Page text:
This summer, I opened the pages of Nina Riggs’ memoir on living and dying, The Bright Hour, the same day that I walked into a cancer treatment center for the first time in my life. I’d waited for the publication of this book after reading about her embrace of daily life in Greensboro, N.C., as she faced a terminal diagnosis of metastatic breast cancer. During the short period chronicled in the book, the author watches her mother and her best friend Ginny die of cancer: To say that Riggs — and here I just have to call her Nina — has a familiarity with grief is a bit of an understatement.
I’m a hospice volunteer. I visit several patients each week, just sit down and chat about stuff. I do it primarily for me – it’s who I am, how I’m wired, and I suspect that I get a lot more out of it than the people whom I visit. They share some of the most poignant and difficult and joyful moments with me. And their final days.
At 5 a.m. on a Friday last August, 20-year-old Joshua Jank’s condition was worsening. Nurses at his hospice home in Fort Wayne, Ind. told his mother to gather anyone who wanted to say a last goodbye.
“Josh spiraled downward very quickly,” Brenda Jank told Sojourners. “In less than two weeks he went from being at home without oxygen to being in the hospice house. He just hit it – a perfect storm.”
It was in the midst of that perfect storm that a movement was born.
A “fringe hatemonger” — that’s what I called Fred Phelps in a letter to the editor of The Washington Times in 1999. In response he announced in a news release that he was coming to Colorado Springs to protest the “… false prophet James Dobson and his fag-infested Focus on the Family scam.”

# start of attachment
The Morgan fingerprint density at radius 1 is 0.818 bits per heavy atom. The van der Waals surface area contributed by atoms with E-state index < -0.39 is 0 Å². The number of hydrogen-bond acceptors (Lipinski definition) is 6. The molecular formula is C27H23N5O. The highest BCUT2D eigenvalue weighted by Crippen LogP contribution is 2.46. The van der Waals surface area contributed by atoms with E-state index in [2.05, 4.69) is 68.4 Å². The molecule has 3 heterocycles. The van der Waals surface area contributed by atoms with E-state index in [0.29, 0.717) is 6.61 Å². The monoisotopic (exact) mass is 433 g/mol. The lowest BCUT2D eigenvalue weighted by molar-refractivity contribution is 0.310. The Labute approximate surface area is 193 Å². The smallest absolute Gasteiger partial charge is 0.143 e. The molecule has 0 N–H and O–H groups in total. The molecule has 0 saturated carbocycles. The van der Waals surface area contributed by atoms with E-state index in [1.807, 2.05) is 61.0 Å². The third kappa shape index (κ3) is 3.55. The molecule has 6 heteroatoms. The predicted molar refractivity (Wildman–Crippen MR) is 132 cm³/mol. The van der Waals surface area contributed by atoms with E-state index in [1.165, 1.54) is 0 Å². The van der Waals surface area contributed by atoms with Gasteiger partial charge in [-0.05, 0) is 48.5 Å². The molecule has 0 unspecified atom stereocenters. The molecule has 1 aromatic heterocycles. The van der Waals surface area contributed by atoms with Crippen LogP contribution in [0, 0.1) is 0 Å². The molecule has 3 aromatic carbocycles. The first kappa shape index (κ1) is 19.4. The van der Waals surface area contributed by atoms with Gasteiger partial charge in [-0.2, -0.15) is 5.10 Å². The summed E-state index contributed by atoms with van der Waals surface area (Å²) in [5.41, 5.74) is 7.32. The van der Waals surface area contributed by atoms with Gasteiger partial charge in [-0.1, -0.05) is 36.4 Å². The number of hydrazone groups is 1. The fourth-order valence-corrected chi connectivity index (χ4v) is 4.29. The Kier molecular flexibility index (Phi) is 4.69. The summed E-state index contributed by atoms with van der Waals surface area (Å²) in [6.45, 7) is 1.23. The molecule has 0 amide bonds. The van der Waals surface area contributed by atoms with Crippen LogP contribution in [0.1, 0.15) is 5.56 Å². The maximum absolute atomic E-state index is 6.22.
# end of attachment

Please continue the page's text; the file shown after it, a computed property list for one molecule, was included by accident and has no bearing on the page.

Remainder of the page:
It also challenged my immature understanding of theology. “What if Phelps is right?” I worried. I buried these thoughts for years — though truth be told, they’d surface at nearly every mention of his name.
No one wants to talk about death at the dinner table, at a soccer game, or at a party, says Lizzy Miles, a social worker in Columbus, Ohio.
But sometimes people need to talk about the “taboo” topic and when that happens, they might not be able to find someone who will listen, she says.
“Whenever people hear I’m a hospice worker, they talk to me about death. It doesn’t matter if I’m on an airplane, gambling in Las Vegas, or in a grocery store line,” she said. “I really see firsthand the need to let people talk. It’s my gift to others.”
Her gift sparked the birth of “death cafes” in the U.S., a trend that started in England and is about to take off across America, she said.